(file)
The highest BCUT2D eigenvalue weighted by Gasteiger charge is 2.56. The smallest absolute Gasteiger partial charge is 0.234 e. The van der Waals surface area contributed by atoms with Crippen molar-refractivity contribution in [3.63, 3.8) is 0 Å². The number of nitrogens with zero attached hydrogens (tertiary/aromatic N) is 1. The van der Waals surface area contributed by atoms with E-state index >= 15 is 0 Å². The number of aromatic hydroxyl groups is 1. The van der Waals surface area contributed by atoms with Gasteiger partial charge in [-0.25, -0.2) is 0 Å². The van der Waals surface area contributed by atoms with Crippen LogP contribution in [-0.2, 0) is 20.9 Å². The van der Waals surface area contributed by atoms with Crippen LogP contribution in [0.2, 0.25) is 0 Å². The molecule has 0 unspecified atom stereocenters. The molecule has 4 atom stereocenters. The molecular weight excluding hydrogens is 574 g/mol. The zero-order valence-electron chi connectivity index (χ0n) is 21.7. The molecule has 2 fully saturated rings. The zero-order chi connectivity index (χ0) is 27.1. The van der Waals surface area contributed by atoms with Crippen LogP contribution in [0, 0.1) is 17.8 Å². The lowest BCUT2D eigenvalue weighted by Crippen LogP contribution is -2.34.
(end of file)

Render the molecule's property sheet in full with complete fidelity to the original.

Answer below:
The highest BCUT2D eigenvalue weighted by Gasteiger charge is 2.56. The smallest absolute Gasteiger partial charge is 0.234 e. The van der Waals surface area contributed by atoms with Crippen molar-refractivity contribution in [3.63, 3.8) is 0 Å². The number of nitrogens with zero attached hydrogens (tertiary/aromatic N) is 1. The van der Waals surface area contributed by atoms with E-state index >= 15 is 0 Å². The number of aromatic hydroxyl groups is 1. The van der Waals surface area contributed by atoms with Gasteiger partial charge in [-0.25, -0.2) is 0 Å². The van der Waals surface area contributed by atoms with Crippen LogP contribution in [-0.2, 0) is 20.9 Å². The van der Waals surface area contributed by atoms with Crippen LogP contribution in [0.2, 0.25) is 0 Å². The molecule has 0 unspecified atom stereocenters. The molecule has 4 atom stereocenters. The molecular weight excluding hydrogens is 574 g/mol. The zero-order valence-electron chi connectivity index (χ0n) is 21.7. The molecule has 2 fully saturated rings. The zero-order chi connectivity index (χ0) is 27.1. The van der Waals surface area contributed by atoms with Crippen LogP contribution in [0, 0.1) is 17.8 Å². The lowest BCUT2D eigenvalue weighted by Crippen LogP contribution is -2.34.